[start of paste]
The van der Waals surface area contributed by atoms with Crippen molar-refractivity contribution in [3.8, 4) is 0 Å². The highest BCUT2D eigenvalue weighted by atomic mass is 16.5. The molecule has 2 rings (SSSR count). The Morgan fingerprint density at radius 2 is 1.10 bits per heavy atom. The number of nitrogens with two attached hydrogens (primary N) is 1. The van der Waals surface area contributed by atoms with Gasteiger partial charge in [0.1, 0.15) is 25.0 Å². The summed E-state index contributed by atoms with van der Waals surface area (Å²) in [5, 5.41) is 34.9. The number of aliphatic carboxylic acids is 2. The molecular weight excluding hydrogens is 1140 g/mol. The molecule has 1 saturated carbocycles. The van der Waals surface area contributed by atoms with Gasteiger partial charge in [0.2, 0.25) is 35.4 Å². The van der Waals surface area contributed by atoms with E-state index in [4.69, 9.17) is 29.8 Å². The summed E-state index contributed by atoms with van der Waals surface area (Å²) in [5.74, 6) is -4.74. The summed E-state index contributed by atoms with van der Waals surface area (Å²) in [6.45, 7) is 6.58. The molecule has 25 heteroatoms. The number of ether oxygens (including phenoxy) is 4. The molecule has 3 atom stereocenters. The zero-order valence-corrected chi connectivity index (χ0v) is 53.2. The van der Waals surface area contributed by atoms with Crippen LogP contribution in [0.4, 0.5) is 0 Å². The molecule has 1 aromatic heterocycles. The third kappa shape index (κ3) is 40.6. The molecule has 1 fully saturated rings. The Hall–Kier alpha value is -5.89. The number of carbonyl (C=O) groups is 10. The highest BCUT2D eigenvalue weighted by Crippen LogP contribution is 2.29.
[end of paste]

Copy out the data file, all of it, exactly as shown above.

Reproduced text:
The van der Waals surface area contributed by atoms with Crippen molar-refractivity contribution in [3.8, 4) is 0 Å². The highest BCUT2D eigenvalue weighted by atomic mass is 16.5. The molecule has 2 rings (SSSR count). The Morgan fingerprint density at radius 2 is 1.10 bits per heavy atom. The number of nitrogens with two attached hydrogens (primary N) is 1. The van der Waals surface area contributed by atoms with Gasteiger partial charge in [0.1, 0.15) is 25.0 Å². The summed E-state index contributed by atoms with van der Waals surface area (Å²) in [5, 5.41) is 34.9. The number of aliphatic carboxylic acids is 2. The molecular weight excluding hydrogens is 1140 g/mol. The molecule has 1 saturated carbocycles. The van der Waals surface area contributed by atoms with Gasteiger partial charge in [0.2, 0.25) is 35.4 Å². The van der Waals surface area contributed by atoms with E-state index in [4.69, 9.17) is 29.8 Å². The summed E-state index contributed by atoms with van der Waals surface area (Å²) in [5.74, 6) is -4.74. The summed E-state index contributed by atoms with van der Waals surface area (Å²) in [6.45, 7) is 6.58. The molecule has 25 heteroatoms. The number of ether oxygens (including phenoxy) is 4. The molecule has 3 atom stereocenters. The zero-order valence-corrected chi connectivity index (χ0v) is 53.2. The van der Waals surface area contributed by atoms with Crippen LogP contribution in [0.4, 0.5) is 0 Å². The molecule has 1 aromatic heterocycles. The third kappa shape index (κ3) is 40.6. The molecule has 1 fully saturated rings. The Hall–Kier alpha value is -5.89. The number of carbonyl (C=O) groups is 10. The highest BCUT2D eigenvalue weighted by Crippen LogP contribution is 2.29.